Q&A with a Colleague: Singapore Director Valerie Lim
Global Career Center has been offering internship programs in Singapore for 13 years. I recently spoke with GCC Singapore Director, Valerie Lim, to find out what makes interning in Singapore so special.
First, a little background
Valerie was born in Singapore and currently resides in Singapore. In fact, she was married in March of 2023 and intends to spend her life there. When I asked her if she was from a certain area of Singapore, she let me know that Singapore is Singapore; the city, the state, the country (officially Singapore is an Island Country, The Republic of Singapore, and a city-state in maritime SE Asia). There are not boroughs like NYC or city/suburb regions. It’s just Singapore. I found that to be refreshing.
Valerie was first an assistant on our team in Singapore for many years and has spent the last 3 years leading GCC efforts with the Singaporean Ministry of Manpower to ensure GCC is a recognized organization as well as working with host organizations and students. Below are some lightly edited highlights from our conversation.
What are some of the top industries that have great internship placement opportunities?
One of the most unique industries compared to other GCC cities is that we can host architecture students because there a lot of architecture firms and construction firms that could use their training, skill, and perspective. There are so many different and cool architectural styles throughout Singapore that it makes an ideal place to intern.
In addition to architecture; banking, finance, IT, Hospitality & Tourism, Engineering, and Healthcare (including some cosmetics) are big fields. Design firms for hardware and product design are abundant. And, in the law sector, mediation is a big area for placements.
One of the biggest placement challenges we face in Singapore is that companies and host organizations would like students to intern longer than 8-10 weeks. If students could do a full three to six months it would open up even more amazing opportunities for them. But even with that said, we have great placements in many industries.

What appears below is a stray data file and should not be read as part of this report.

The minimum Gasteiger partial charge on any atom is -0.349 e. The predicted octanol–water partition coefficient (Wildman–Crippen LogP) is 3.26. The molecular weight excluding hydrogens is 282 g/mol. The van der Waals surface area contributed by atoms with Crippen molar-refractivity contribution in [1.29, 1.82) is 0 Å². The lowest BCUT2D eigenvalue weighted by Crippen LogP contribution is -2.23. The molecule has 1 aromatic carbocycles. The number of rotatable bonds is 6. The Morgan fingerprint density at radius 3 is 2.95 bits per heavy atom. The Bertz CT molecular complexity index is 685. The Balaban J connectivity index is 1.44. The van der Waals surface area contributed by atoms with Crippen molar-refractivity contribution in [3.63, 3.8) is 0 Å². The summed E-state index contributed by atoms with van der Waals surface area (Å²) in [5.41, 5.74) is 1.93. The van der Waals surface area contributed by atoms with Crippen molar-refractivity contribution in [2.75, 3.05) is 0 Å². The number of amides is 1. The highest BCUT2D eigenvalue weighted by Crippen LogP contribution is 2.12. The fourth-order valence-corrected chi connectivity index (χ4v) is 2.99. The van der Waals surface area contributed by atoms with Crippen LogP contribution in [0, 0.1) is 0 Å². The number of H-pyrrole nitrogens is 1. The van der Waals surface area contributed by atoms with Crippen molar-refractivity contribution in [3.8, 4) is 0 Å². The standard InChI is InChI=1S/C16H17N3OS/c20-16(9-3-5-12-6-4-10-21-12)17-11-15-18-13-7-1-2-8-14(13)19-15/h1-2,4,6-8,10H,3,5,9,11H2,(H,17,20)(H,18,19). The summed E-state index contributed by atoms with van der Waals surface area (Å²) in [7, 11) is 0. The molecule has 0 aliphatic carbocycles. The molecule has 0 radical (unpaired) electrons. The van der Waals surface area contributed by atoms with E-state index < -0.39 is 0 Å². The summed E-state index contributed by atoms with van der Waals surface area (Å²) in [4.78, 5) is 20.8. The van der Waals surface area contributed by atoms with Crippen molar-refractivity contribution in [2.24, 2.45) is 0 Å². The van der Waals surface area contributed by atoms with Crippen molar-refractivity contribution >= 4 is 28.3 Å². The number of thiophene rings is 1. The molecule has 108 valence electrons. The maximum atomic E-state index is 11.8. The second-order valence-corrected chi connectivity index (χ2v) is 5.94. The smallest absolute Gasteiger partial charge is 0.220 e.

Gardens by the Bay
What are some recent Universities and companies you’ve worked with on internship/co-op program?
Our primary partners are UC Berkeley, University of Michigan, University of Cincinnati, and Drexel University. Drexel’s co-op students are here for 6 months. Berkeley and Michigan for 3 months. Cincinnati is a bit unique and has both a 6 month and 3-month program for students.
We have a lot of great host organizations and can accommodate a wide range of interests. A few newer partners that stand out are;
NCS PVT Limited; a leading IT and Engineering organization
MeetArts; an event planning organization that support local artists
BioFuel; a sustainability, energy, and recycling organization
Endophotoinics; a developer of endoscopic imaging technologies.
What are some of the challenges you face with placing interns and co-op students?
As mentioned, short duration programs are a challenge but still doable. Bigger companies often like local students because they will use the internship as a pipeline to full time employment and local students will accept positions up to six months in advance.
However, companies still like to have interns with US, UK, and Australian perspective and would actually like to host these students more regularly than a 1x summer internship. They would host different students for Fall, Spring, and Summer semester if they could!